Users get a desktop that works when they are traveling or in places without internet connectivity, Kit Colbert, CTO for end-user computing at VMware, said in a blog post Tuesday, introducing Horizon Flex.
Administrators can control the longevity of the virtualised software container by setting up a date when its use expires or by remotely killing it. Admins can also allow or deny the use of peripheral devices. The desktops can be installed for customers, contractors or remote employees using a USB stick or via the corporate network.
This isn’t the first time VMware has introduced a product like this. VMware ACE, which the company dropped in 2011, had the same goal of letting administrators secure virtual desktops running on Windows or Mac laptops, according to Colbert.
He thinks VMware had the right idea, but in retrospect, was probably too early to market. The big trends today are BYO and mobility, which were both in their infancy when ACE debuted in 2005, Colbert said.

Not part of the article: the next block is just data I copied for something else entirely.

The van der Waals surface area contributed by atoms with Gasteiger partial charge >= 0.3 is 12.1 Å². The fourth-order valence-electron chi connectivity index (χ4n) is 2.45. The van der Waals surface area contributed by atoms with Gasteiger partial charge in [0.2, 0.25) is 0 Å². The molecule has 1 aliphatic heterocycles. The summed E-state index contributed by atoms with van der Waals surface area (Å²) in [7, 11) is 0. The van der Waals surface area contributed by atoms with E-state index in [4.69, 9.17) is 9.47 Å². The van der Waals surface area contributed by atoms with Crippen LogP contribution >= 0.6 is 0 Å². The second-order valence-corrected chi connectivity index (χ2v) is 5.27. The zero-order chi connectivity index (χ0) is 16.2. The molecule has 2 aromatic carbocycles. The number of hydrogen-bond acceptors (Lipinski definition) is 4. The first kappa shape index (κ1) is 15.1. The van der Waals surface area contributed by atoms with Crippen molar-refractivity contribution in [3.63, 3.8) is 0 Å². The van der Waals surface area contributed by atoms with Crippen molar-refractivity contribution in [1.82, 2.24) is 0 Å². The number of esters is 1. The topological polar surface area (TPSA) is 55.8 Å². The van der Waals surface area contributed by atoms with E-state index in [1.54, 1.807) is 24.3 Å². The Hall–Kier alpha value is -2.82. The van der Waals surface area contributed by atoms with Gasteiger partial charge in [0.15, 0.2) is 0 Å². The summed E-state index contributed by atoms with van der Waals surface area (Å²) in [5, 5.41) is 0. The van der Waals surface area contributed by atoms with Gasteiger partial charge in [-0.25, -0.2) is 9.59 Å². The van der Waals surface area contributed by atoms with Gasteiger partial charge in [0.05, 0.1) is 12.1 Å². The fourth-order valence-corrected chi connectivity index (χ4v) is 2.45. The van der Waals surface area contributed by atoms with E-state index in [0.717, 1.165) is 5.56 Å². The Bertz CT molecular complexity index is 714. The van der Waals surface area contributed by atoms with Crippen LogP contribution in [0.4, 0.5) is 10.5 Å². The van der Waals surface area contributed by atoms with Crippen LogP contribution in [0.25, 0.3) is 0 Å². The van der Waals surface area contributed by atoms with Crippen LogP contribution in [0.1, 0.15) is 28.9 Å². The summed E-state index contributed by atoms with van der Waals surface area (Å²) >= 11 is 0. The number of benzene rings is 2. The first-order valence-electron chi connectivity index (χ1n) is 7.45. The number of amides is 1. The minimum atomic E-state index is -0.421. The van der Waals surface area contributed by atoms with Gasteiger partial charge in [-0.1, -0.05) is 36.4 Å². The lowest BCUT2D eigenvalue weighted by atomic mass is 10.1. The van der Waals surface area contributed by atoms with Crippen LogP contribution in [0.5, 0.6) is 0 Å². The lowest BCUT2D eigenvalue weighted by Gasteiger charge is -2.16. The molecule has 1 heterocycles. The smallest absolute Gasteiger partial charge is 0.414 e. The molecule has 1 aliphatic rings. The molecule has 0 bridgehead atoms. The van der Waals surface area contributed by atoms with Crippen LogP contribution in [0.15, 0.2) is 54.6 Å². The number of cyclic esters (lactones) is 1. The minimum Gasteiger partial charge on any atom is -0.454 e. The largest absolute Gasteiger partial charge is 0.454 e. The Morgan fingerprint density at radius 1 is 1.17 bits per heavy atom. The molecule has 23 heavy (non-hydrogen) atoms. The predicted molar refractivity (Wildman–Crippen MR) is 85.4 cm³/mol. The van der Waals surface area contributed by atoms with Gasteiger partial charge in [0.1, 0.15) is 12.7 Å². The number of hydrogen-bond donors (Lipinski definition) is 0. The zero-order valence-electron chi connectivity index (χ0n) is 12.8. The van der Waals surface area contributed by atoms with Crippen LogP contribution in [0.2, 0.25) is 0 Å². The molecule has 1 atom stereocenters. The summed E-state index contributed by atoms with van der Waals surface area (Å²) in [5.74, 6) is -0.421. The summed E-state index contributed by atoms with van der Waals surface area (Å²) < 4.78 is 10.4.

VMware’s strategy for how desktops should run has evolved from being very focused on virtual desktops that run in a data centre to giving IT departments more flexibility. The launch of Horizon Flex is the latest example of this strategy. The company has realised that it can’t afford to be too wedded to any one technology when it comes to desktops.
VMware also envisions desktop environments where cloud-based desktops and applications work as a backup, which will be possible with Horizon Air Desktop DR. The purported advantage is the same as with other cloud-based services – relieving the IT department from having to set up and manage an environment of their own.
Horizon Flex and Horizon Air Desktop DR are expected to be available before the end of the year.